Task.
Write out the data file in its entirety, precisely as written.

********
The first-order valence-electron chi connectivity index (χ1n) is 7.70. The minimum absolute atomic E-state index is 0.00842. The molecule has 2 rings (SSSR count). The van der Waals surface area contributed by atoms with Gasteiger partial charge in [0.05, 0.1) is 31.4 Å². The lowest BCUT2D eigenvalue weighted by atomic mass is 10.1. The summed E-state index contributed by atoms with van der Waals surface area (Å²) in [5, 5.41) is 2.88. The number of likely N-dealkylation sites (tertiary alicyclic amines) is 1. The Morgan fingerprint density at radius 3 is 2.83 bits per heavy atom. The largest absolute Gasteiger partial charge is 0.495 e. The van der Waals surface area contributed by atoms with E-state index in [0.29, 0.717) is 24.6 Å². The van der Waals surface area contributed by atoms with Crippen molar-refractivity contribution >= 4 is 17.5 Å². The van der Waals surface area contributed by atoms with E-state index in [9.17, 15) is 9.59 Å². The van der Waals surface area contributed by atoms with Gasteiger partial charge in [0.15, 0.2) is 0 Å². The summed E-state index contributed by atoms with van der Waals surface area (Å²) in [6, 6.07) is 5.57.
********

The first-order valence-electron chi connectivity index (χ1n) is 7.70. The minimum absolute atomic E-state index is 0.00842. The molecule has 2 rings (SSSR count). The van der Waals surface area contributed by atoms with Gasteiger partial charge in [0.05, 0.1) is 31.4 Å². The lowest BCUT2D eigenvalue weighted by atomic mass is 10.1. The summed E-state index contributed by atoms with van der Waals surface area (Å²) in [5, 5.41) is 2.88. The number of likely N-dealkylation sites (tertiary alicyclic amines) is 1. The Morgan fingerprint density at radius 3 is 2.83 bits per heavy atom. The largest absolute Gasteiger partial charge is 0.495 e. The van der Waals surface area contributed by atoms with E-state index in [0.29, 0.717) is 24.6 Å². The van der Waals surface area contributed by atoms with Crippen molar-refractivity contribution >= 4 is 17.5 Å². The van der Waals surface area contributed by atoms with E-state index in [9.17, 15) is 9.59 Å². The van der Waals surface area contributed by atoms with Gasteiger partial charge in [0.15, 0.2) is 0 Å². The summed E-state index contributed by atoms with van der Waals surface area (Å²) in [6, 6.07) is 5.57.